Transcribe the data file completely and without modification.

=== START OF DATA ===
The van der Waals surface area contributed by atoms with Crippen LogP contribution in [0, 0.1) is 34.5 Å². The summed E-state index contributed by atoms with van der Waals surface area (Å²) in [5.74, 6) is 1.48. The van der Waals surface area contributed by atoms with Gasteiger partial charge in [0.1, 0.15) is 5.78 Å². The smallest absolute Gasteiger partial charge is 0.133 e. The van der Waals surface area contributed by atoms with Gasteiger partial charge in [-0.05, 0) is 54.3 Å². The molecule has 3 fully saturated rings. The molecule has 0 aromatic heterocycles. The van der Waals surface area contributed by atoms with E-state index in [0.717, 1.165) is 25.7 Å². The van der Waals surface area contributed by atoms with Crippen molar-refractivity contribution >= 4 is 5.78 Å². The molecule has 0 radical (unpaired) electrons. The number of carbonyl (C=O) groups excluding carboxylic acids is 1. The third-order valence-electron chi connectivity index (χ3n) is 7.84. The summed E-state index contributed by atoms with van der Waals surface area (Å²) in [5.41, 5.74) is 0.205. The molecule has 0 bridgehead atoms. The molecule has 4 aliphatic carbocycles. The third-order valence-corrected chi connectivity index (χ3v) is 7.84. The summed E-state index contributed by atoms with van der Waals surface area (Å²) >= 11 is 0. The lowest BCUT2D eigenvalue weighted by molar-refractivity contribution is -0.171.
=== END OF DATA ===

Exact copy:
The van der Waals surface area contributed by atoms with Crippen LogP contribution in [0, 0.1) is 34.5 Å². The summed E-state index contributed by atoms with van der Waals surface area (Å²) in [5.74, 6) is 1.48. The van der Waals surface area contributed by atoms with Gasteiger partial charge in [0.1, 0.15) is 5.78 Å². The smallest absolute Gasteiger partial charge is 0.133 e. The van der Waals surface area contributed by atoms with Gasteiger partial charge in [-0.05, 0) is 54.3 Å². The molecule has 3 fully saturated rings. The molecule has 0 aromatic heterocycles. The van der Waals surface area contributed by atoms with E-state index in [0.717, 1.165) is 25.7 Å². The van der Waals surface area contributed by atoms with Crippen molar-refractivity contribution >= 4 is 5.78 Å². The molecule has 0 radical (unpaired) electrons. The number of carbonyl (C=O) groups excluding carboxylic acids is 1. The third-order valence-electron chi connectivity index (χ3n) is 7.84. The summed E-state index contributed by atoms with van der Waals surface area (Å²) in [5.41, 5.74) is 0.205. The molecule has 0 bridgehead atoms. The molecule has 4 aliphatic carbocycles. The third-order valence-corrected chi connectivity index (χ3v) is 7.84. The summed E-state index contributed by atoms with van der Waals surface area (Å²) >= 11 is 0. The lowest BCUT2D eigenvalue weighted by molar-refractivity contribution is -0.171.